Ukraine’s government continues to function, the banking system is stable and debt payments are viable in the short term, but the Russian invasion could plunge Ukraine into a devastating recession, the International Monetary Fund said Monday.
And it warned that the war could have broader repercussions, including threatening global food security due to rising prices and the inability to plant crops, especially wheat.
At a minimum the country would see “output falling 10 percent this year assuming a prompt resolution of the war,” the IMF said in an analysis of the economy in the wake of the Russian invasion.
But the fund warned of “massive uncertainty” around the forecasts, and if the conflict is prolonged, the situation will worsen.
Citing wartime data for conflicts in Iraq, Lebanon, Syria and Yemen, the IMF said the “annual output contraction could eventually be much higher, in the range of 25-35 percent.”
The country’s economy grew 3.2 percent in 2021 amid a record grain harvest and strong consumer spending.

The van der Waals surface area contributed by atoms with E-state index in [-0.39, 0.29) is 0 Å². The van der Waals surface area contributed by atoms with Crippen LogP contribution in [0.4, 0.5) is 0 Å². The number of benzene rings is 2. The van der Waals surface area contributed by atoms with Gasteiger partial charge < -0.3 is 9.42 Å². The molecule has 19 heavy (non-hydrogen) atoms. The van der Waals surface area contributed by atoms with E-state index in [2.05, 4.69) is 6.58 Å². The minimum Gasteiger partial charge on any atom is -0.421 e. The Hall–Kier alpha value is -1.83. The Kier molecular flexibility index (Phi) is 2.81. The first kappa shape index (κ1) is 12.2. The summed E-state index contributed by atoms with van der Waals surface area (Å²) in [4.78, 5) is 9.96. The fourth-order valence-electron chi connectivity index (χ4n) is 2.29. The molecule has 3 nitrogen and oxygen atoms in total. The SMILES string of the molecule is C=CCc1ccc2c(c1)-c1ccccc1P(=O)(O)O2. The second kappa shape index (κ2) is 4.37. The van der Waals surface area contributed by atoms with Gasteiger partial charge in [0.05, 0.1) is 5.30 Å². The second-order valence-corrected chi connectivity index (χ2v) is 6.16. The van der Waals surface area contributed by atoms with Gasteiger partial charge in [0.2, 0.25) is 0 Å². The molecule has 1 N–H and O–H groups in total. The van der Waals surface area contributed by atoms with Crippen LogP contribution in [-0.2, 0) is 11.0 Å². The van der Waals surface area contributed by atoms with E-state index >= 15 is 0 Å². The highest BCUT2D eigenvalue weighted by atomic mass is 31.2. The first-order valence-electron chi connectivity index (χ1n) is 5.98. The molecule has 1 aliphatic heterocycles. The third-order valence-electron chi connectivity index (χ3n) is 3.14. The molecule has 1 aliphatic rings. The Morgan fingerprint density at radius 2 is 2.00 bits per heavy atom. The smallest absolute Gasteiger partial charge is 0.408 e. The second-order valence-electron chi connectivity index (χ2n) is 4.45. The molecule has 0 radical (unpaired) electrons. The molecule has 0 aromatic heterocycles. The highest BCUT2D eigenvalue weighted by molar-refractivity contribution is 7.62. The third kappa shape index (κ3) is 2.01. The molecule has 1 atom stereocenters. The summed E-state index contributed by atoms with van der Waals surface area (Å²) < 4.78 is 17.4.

But in the wake of the Russian invasion on February 24, “the economy in Ukraine dramatically changed,” said Vladyslav Rashkovan, alternate executive director for Ukraine on the IMF board.
“As of March 6, 202 schools, 34 hospitals, more than 1,500 residential houses including multi-apartment houses, tens of kilometers of roads, and countless objects of critical infrastructures in several Ukrainian cities have been fully or partially destroyed by Russian troops,” the official said in a statement.
Ports and airports also have been closed due to “due to massive destruction,” he said.
Oleg Ustenko, economic adviser to Ukraine’s President Volodymyr Zelensky, last week estimated the damage at $100 billion so far.